If the Red Shirts are mostly rural poor, the Yellow Shirts comprise royalists, businessmen and the urban middle-class. They wear yellow because it is the Thai King's colour.

Media-baron Sondhi Limthongkul and General Chamlong Srimuang are seen as the leaders of this outfit. In 2006, as the Yellow Shirts shut down the capital, the army ousted Thaksin.

Things were normal for a few months, but turned volatile after Thaksin's allies won the December 2007 elections to form the government. In May 2008, the Yellow Shirts restarted protests, doing more or less the same things that the Red Shirts are doing now, and even succeeded in getting the Democrats to power. Now, with the Red Shirts relaunching their protests, the Yellow Shirts have threatened to retaliate.


Image: Thai army soldiers participate in an operation to evict Red Shirt protesters
Photographs: Damir Sagolj/Reuters
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Going from bad to worse

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What is the current situation?

On May 17, the government extended its deadline for protestors to leave their camp in the heart of Bangkok. The government said its main focus was to convince women and children to leave the site. After the government rejected the protestors' demand for United Nations intervention, the leaders said the government should at least withdraw the troops to ease tensions. The protest is now threatening to spill outsde the capital to poorer, rural regions.

Red Shirt protestors determinedly continued to resist security forces, despite the government having declared the rally area as a 'live-fire' zone earlier.

The establishment was also mulling the imposition of a curfew, but there has been no such injunction yet.

Making things worse, Red Shirt leader General Khattiya Sawasdiphol, also known as 'Seh Daeng,' was pronounced dead on Monday.

He fell prey to a soldier's bullet even as he was speaking to reporters at the protest venue last Thursday. He finally succumbed to the gunshot wound that went through his head on Monday morning.


Image: General Khattiya Sawasdiphol moments after being shot
Photographs: Reuters
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So what happens now?

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Will there be more violence?

If the army can take the streets back soon, chances are that the protests will fizzle out. If it does not, the Red Shirts have a good chance of increasing their hold, and taking the protests to others parts of the country. Some say it could even lead to a civil war.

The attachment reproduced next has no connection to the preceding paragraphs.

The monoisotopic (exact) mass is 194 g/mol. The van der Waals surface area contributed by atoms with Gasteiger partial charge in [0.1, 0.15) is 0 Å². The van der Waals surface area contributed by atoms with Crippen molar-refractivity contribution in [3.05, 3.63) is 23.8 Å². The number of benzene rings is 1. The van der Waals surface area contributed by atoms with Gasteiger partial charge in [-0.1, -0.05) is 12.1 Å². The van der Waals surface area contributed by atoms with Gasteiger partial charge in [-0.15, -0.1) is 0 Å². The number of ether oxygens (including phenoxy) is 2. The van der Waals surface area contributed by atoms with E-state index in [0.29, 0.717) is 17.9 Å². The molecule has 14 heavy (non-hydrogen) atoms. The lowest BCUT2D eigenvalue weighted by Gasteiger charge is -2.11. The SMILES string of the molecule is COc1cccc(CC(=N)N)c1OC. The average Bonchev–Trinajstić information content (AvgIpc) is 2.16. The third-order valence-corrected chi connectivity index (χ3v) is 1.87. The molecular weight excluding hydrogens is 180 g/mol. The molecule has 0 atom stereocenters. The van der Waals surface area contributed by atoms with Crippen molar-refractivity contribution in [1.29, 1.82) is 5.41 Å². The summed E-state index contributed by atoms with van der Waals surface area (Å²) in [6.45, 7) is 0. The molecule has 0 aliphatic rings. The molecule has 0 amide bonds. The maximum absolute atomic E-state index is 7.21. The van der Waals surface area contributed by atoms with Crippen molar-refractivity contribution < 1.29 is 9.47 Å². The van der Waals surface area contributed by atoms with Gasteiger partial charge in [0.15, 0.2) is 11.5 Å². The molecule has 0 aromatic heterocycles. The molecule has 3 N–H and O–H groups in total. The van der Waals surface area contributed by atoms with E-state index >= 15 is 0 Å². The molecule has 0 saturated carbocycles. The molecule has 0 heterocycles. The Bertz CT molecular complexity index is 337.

Observers maintain that though the Red Shirts and the government seem to be in an eyeball-to-eyeball confrontation, back channels of communication are still open. The army's withdrawal will be detrimental to the government's interest and is not bound to happen any time soon. But if the violence continues, the government would be forced to agree for a compromise.

 


Image: Smoke rises over buildings in Bangkok as violence rocked the city on Wednesday
Photographs: Caren Firouz/Reuters
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Is there a way out? Can I take a vacation there?

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What is the way out?

Meanwhile, in a significant development that could lead to an end of the impasse, the chairman of the United Front for Democracy against Dictatorship, Veera Musikhapong, is now engaged in a peace dialogue with the government.

The UDD's demands include pulling back of troops, suspending use of force and permitting a truce.

"Veera had sent a letter to UDD core leaders insisting that he is still performing his duty as a co-leader and is now discussing with representatives of the government how to rapidly end political crisis," the Bangkok Post quoted UDD co-leader Weng Tojirakarn as saying.

Weng also refuted government allegations of war weapons being used by agitators, however he conceded that the Red Shirt leaders have no control over their zealous supporters outside of the Ratchaprasong intersection area.

Is there any Indian connection here?

Bangkok is the Asian medical tourism hub. With several countries like the United States, Canada, the United Kingdom, and Australia having issued advisories against traveling to Thailand, the medical tourists are the most hit. With Bangkok not a feasible place for the time being, reports said patients will be forced to look toward Indian surgeons and hospitals.

Can I go ahead with my Thailand vacation?

Most countries -- Western and Asian -- have issued travel advisories cautioning its citizens from traveling to Bangkok. Most parts of the rest of the country are still safe, and not many countries have issued any advisory about the rest of the country.


Image: An armoured vehicle moves over the protestors' barricade
Photographs: Damir Sagolj/Reuters